by Amanda Yen – Student Writer


Getting Off the Ground

  1. Start with what you’re interested in.  You’ll excel in areas that excite you, and that tends to show through in the work you complete.  Take research.  If you’re passionate about what you’re researching, it feels less like work.  It’s something you want to do, not something you have to do.
  2. Know that there’s more than just STEM.  There’s a lot of biotech in San Diego, so you might think that science majors exclusively get high-paying careers.  But there are a lot of industries beyond those that dominate San Diego, and an undergraduate degree can pretty much be applied to any career.  If you liked English and history in high school, check out some of the other humanities and social sciences fields usually not offered in high school: anthropology, philosophy, sociology, psychology.
  3. Look at common career pathways from that major, but remember that degrees can cross fields.  One of my mom’s friends works for a local biotech firm –– and she has a Bachelor’s in history from Bryn Mawr.  You don’t necessarily need a science degree to work for a science company, just like you don’t need a degree in Business to work for a business.  As long as you can translate the skills you earn in college to a work setting, you’ll succeed.
  4. Ask questions and seek out mentors.  This is as simple as asking a friend of your parents’ or a friend’s parent to get coffee.  I know it’s scary to ask real adults about their lives and jobs, but it’s also really helpful in figuring out what path you might want to pursue.  Ask them about what they do, what they like and don’t like about their jobs, and how they got there, for starters.  This is your first step into networking, which is going to be important through college and beyond.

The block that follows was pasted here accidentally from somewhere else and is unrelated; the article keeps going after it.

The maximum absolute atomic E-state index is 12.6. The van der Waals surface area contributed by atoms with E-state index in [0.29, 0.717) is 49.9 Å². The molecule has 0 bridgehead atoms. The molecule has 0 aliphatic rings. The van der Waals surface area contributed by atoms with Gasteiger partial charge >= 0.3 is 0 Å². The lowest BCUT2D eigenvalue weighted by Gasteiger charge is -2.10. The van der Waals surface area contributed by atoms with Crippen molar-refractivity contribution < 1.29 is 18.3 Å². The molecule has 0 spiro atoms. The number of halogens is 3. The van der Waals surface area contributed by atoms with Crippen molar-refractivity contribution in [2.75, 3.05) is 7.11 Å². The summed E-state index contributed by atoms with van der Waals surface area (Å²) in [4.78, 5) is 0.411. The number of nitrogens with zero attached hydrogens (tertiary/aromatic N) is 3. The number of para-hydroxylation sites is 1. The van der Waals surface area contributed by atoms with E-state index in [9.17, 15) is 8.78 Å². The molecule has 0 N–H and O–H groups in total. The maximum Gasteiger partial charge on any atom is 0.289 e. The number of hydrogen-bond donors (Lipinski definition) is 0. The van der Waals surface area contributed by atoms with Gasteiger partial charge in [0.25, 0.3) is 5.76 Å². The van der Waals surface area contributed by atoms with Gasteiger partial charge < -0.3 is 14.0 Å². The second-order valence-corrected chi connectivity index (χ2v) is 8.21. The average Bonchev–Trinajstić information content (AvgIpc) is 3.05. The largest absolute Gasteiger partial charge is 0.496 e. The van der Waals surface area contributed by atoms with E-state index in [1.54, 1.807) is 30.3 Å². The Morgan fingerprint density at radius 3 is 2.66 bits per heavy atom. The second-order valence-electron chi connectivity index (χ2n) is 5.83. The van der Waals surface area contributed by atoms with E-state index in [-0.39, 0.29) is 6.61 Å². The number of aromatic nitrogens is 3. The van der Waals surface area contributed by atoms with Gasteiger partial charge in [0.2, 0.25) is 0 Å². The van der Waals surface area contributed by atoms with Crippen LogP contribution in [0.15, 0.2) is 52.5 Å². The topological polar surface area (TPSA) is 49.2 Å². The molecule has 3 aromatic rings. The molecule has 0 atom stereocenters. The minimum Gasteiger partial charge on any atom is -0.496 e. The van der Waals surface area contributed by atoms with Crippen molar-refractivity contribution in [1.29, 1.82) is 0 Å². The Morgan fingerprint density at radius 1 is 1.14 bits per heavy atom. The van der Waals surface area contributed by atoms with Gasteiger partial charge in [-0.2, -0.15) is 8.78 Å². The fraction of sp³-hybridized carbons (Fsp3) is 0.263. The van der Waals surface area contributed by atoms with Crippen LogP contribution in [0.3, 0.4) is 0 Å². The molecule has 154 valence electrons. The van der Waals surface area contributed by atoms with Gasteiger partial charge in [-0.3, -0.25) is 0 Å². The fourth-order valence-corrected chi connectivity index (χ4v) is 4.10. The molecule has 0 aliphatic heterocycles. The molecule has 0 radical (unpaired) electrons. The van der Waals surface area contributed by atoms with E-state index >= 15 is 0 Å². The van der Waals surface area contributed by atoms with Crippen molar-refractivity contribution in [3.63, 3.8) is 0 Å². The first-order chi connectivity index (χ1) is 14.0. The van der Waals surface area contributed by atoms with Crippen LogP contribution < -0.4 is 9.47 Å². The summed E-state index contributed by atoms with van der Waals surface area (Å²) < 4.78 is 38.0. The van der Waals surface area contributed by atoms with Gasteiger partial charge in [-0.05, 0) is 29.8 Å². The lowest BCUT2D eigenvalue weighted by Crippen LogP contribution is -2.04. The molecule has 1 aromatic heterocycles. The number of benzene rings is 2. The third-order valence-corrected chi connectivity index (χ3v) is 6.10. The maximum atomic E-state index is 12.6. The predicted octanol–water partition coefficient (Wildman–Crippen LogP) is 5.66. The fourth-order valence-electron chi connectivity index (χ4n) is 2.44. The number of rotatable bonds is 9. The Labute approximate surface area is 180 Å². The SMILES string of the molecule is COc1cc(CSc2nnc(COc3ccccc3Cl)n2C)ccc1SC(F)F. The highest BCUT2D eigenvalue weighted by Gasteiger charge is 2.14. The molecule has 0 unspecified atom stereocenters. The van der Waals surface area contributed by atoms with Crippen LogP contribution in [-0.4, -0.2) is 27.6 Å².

Now Chill a Little.

  1. Remember that you’re not married to your major.  It’s very common to change majors in college, so what you designate on a college app is usually just an indication of the area you might concentrate in.
  2. Be okay with being undecided.  But if you do this, make sure the school you’re applying to has lots of majors that you’re interested in.  When you decide later, you’ll want lots of good options.
  3. Accept advice, but know it’s your choice.  Parents, friends, and teachers may have ideas about what you’ll be good at or what’s best for you, and their insight is valuable.  But ultimately this is your decision and your college experience, so you should choose something you’re really interested in.  We tend to excel at the subjects that genuinely interest us, and are more motivated to work for it.

Above all, don’t sweat it.  I know it’s easier said than done, but you can trust that you’ll end up in the right place.  I entered my freshman year at Georgetown undeclared.  I’m now majoring in American Studies, a field I didn’t even know about until I got to college.  It’s cliché, but it really does all work out eventually.

Michelle Mai

Michelle Mai

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